Understanding Financial Problems

Minimizing Income Tax By Selling Specific Shares Of Stock

Some investors own identical shares of corporate stock that were purchased at different times and at different prices. If any of the identical shares are sold, the cost basis of the shares sold must be determined in order to calculate gain or loss. Individuals who sell stocks can minimize their taxable gains by taking steps to specifically select which shares of stock are sold.

The default method that brokers use in determining which stock shares are sold is to consider the shares sold to be shares that were bought earliest. The first-in, first-out method is also referred to as FIFO. An alternative method is available, allowing you to select which of the identical shares are sold. Selecting specific shares to sell provides you greater control over the various tax consequences of selling stock.

Gain or loss on sale

If you have purchased multiple lots of stock in a particular company, it is generally to your advantage to sell stock with the highest cost basis first. By minimizing the gain on the sale, your current taxable income is minimized. However, the gain or loss on the sale of stock is not the only factor to consider when deciding when to sell.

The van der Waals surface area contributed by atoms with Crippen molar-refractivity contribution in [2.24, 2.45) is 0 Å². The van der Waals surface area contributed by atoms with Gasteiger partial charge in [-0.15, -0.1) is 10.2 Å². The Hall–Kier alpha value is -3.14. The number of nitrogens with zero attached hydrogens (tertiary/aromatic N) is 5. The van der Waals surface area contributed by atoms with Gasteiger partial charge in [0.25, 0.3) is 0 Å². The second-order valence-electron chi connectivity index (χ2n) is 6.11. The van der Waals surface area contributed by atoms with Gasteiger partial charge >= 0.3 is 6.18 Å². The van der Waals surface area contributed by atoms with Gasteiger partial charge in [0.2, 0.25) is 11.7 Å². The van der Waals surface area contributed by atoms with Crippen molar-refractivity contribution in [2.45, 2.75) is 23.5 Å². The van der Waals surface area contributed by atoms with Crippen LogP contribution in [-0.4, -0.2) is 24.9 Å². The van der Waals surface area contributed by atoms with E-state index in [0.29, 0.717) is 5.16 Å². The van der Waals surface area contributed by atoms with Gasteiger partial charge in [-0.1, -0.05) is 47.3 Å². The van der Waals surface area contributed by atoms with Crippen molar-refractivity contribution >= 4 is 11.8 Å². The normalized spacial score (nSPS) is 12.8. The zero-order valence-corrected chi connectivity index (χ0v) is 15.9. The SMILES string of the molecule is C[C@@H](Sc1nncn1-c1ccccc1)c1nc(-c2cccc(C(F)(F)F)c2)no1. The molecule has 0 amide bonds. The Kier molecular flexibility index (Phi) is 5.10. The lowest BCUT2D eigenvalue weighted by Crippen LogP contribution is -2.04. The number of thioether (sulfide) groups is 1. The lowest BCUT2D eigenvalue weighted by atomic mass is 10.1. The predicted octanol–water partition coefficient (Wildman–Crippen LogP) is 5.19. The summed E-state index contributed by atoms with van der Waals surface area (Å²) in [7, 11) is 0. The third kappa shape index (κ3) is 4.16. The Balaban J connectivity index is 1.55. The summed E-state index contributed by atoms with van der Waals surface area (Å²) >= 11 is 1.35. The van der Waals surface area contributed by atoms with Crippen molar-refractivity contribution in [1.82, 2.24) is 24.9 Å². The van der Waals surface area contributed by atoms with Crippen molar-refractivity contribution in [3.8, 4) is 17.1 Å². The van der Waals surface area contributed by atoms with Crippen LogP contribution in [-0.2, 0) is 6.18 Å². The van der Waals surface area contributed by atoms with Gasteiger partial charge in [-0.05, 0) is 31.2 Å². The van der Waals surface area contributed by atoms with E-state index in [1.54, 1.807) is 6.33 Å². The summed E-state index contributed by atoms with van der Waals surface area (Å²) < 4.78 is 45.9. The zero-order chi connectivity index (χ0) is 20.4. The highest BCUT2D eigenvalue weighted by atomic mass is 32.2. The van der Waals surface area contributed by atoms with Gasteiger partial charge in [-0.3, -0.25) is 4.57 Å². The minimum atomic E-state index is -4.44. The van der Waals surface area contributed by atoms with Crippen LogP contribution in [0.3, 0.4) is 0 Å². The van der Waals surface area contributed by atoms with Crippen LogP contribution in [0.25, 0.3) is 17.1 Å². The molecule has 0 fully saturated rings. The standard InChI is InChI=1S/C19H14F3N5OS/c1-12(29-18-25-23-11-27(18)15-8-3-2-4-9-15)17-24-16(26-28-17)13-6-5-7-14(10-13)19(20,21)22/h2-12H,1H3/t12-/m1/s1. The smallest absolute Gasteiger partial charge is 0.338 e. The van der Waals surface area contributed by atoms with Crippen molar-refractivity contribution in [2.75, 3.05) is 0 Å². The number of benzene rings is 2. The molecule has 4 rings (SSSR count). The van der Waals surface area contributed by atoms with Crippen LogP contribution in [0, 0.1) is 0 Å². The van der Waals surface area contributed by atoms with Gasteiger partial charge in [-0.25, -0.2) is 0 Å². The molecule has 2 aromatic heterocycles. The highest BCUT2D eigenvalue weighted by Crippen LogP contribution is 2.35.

Short-term or long-term holding period

Corporate stock owned by an individual as an investment is a capital asset. If the stock is held for more than one year before being sold, the gain is taxed at a lower long-term capital gain rate. In contrast, a gain on the sale of stock held for one year or less is a short-term capital gain and is taxed as ordinary income.

Broker communications

In order to avoid the default FIFO treatment of stock sales, you must notify your broker of your intentions before the sale transpires. In fact, you must also receive written confirmation from your broker to acknowledge your directive. Hopefully, your broker has a system in place that can conveniently provide you with written acknowledgment as needed.

Additional record keeping

Selling specific shares requires you to keep track of each lot of stock that you have purchased over the years. After each stock sale, your records will need to be updated to reflect the removal of specific shares from your retirement portfolio.

If a loss on the sale of a particular stock seems inevitable, you might prefer to sell specific shares and allow the loss to offset taxable gains on other sales. Contact a financial planner for more information on the strategic selling of stock.